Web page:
Interchange: Concertos by Rodrigo and Assad (CD review)
This CD from Telarc is a "first" of several kinds: It's the first recording of a concerto by the Los Angeles Guitar Quartet; it includes the world-première recording of Sergio Assad's Interchange for Guitar Quartet and Orchestra; and it's the compact disc debut of the Delaware Symphony Orchestra. Oh, and there's also Joaquin Rodrigo's celebrated Concierto Andaluz at the center of things. Not a bad deal.
The program begins with Rodrigo's Concierto Andaluz, a work the composer wrote in 1965 expressly for the Romeros, the first family of guitar virtuosos. Naturally, I used their old Mercury (1967) and Philips (1978) recordings of the Concierto as comparisons and did not find the LAGQ's version lacking. The LAGQ are, if anything, even more intense than the Romeros in the opening movement, marked Tempo de Bolero. Although the tempo seems at first a little too fast paced, it quickly grows on you. Then the LAGQ attend to the charming Adagio that follows, lovingly molding and caressing it in a way that would make any of their mentors among the Romeros proud. Finally, they launch into the closing Allegretto with enthusiastic vivacity, again taking the music at a healthy clip.
After Rodrigo's Concierto, we get Brazilian composer Sergio Assad's Interchange, which he wrote expressly for the LAGQ and whose content exactly matches the composition's title; namely, it's about the casual meeting of people on a four-level L.A. freeway interchange, the movements themselves referring to various roads and driving. The piece interweaves different musical styles from Brazilian to Spanish to Asian and Jewish, from Hollywood to jazz and blues, all of it tailored to the individual members of the Quartet.
Interchange gets off to a rousing start with "Sephardic Passage," a movement that reminds one of something by Rodrigo with a kind of Hebrew overlay. Frankly, I was afraid that the new work was going to be one of those contemporary, atonal, cacophonous, avant-garde things, but it isn't. It falls squarely into the traditional classical framework and should be highly accessible to most modern listeners.
I loved the flamenco and percussion elements of the second movement, "Gypsy Slopes," suggesting, perhaps, the ebb and flow of traffic. The quiet central movement, "Pacific Overlook," brings a note of tranquility to the proceedings with a pleasantly lilting melody; and that's followed by an even more leisurely jazz-inflected segment, "Forroblues Detour," that picks up steam as it goes along with an infectiously pulsating beat. Interchange concludes with a brief, colorful finale, "Crossings," that combines thematic threads from the four preceding movements.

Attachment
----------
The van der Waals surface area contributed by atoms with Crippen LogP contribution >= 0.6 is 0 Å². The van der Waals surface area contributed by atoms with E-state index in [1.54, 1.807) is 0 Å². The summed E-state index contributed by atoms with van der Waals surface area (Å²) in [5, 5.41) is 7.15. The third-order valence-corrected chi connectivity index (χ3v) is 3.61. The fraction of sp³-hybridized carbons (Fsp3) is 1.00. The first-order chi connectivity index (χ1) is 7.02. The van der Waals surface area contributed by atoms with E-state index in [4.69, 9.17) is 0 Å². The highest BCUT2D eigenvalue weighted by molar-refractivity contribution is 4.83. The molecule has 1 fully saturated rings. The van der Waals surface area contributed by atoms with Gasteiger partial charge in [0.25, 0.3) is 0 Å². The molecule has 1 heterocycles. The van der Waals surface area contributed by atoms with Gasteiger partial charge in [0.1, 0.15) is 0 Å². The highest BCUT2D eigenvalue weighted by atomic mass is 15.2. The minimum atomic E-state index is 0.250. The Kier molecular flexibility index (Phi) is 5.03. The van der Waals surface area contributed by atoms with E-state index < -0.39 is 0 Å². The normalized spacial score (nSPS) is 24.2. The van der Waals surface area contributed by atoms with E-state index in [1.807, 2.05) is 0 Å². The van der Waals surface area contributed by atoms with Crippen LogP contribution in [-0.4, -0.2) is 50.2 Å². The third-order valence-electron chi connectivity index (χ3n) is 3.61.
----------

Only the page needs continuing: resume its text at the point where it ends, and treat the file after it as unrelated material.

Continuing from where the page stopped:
As I say, the Los Angeles Guitar Quartet along with Maestro David Amado and his Delaware Symphony Orchestra play the music as affectionately as one could want, combining commitment with fluency, grace, and high good spirits. And Telarc's audio engineers do their part in bringing the affair to disc with sound that is at once warm and smooth yet rich and acceptably detailed. While the stereo spread unfolds widely between the speakers, the four guitars appear nicely integrated into the whole without being unduly forward or engulfed by the orchestra. Still, as sweet as the sonics are, I kept wishing the Telarc disc possessed the kind of transparency and air displayed by the old Mercury recording of the Romeros. Ah, well, we trade ultimate definition for a realistically ambient bloom. Fair enough.
William (Bill) Heck, Contributing Reviewer
Among my early childhood memories are those of listening to my mother playing records (some even 78 rpm ones!) of both classical music and jazz tunes. I suppose that her love of music was transmitted genetically, and my interest was sustained by years of playing in rock bands – until I realized that this was no way to make a living. The interest in classical music was rekindled in grad school when the university FM station serving as background music for studying happened to play the Brahms First Symphony. As the work came to an end, it struck me forcibly that this was the most beautiful thing I had ever heard, and from that point on, I never looked back. This revelation was to the detriment of my studies, as I subsequently spent way too much time simply listening, but music has remained a significant part of my life. These days, although I still can tell a trumpet from a bassoon and a quarter note from a treble clef, I have to admit that I remain a nonexpert. But I do love music in general and classical music in particular, and I enjoy sharing both information and opinions about it.
The audiophile bug bit about the same time that I returned to that classical music. I’ve gone through plenty of equipment, brands from Audio Research to Yamaha, and the best of it has opened new audio insights. Along the way, I reviewed components, and occasionally recordings, for The $ensible Sound magazine. Recently I’ve rebuilt--I prefer to say reinvigorated--my audio system, with a Sangean FM HD tuner and (for the moment) an ancient Toshiba multi-format disk player serving as a transport, both feeding a NAD C 658 streaming preamp/DAC, which in turn connects to a Legacy Powerbloc2 amplifier driving my trusty Waveform Mach Solo speakers, supplemented by a Hsu Research ULS 15 Mk II subwoofer.